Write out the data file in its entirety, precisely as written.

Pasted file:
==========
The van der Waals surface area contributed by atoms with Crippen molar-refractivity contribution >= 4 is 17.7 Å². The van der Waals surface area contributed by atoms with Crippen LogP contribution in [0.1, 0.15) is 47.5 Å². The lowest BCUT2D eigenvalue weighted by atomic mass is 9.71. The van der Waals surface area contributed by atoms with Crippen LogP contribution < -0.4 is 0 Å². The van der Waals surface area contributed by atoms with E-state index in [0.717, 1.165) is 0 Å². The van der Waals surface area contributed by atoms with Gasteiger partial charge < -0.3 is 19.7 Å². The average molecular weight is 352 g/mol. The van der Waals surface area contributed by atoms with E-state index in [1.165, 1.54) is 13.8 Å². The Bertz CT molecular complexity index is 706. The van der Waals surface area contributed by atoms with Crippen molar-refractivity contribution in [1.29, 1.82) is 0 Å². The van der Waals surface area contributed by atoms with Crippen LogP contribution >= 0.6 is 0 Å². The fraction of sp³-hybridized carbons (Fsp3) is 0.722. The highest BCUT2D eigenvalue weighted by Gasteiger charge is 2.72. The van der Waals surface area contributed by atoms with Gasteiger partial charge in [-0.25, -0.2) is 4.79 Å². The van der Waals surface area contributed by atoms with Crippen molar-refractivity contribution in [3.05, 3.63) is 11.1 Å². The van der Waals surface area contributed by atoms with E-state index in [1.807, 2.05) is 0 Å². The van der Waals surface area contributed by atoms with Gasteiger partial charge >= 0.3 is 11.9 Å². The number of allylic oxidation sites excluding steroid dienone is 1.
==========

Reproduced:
The van der Waals surface area contributed by atoms with Crippen molar-refractivity contribution >= 4 is 17.7 Å². The van der Waals surface area contributed by atoms with Crippen LogP contribution in [0.1, 0.15) is 47.5 Å². The lowest BCUT2D eigenvalue weighted by atomic mass is 9.71. The van der Waals surface area contributed by atoms with Crippen LogP contribution < -0.4 is 0 Å². The van der Waals surface area contributed by atoms with E-state index in [0.717, 1.165) is 0 Å². The van der Waals surface area contributed by atoms with Gasteiger partial charge < -0.3 is 19.7 Å². The average molecular weight is 352 g/mol. The van der Waals surface area contributed by atoms with E-state index in [1.165, 1.54) is 13.8 Å². The Bertz CT molecular complexity index is 706. The van der Waals surface area contributed by atoms with Crippen molar-refractivity contribution in [1.29, 1.82) is 0 Å². The van der Waals surface area contributed by atoms with Crippen LogP contribution >= 0.6 is 0 Å². The fraction of sp³-hybridized carbons (Fsp3) is 0.722. The highest BCUT2D eigenvalue weighted by Gasteiger charge is 2.72. The van der Waals surface area contributed by atoms with Gasteiger partial charge in [-0.25, -0.2) is 4.79 Å². The van der Waals surface area contributed by atoms with Crippen molar-refractivity contribution in [3.05, 3.63) is 11.1 Å². The van der Waals surface area contributed by atoms with E-state index in [1.807, 2.05) is 0 Å². The van der Waals surface area contributed by atoms with Gasteiger partial charge >= 0.3 is 11.9 Å². The number of allylic oxidation sites excluding steroid dienone is 1.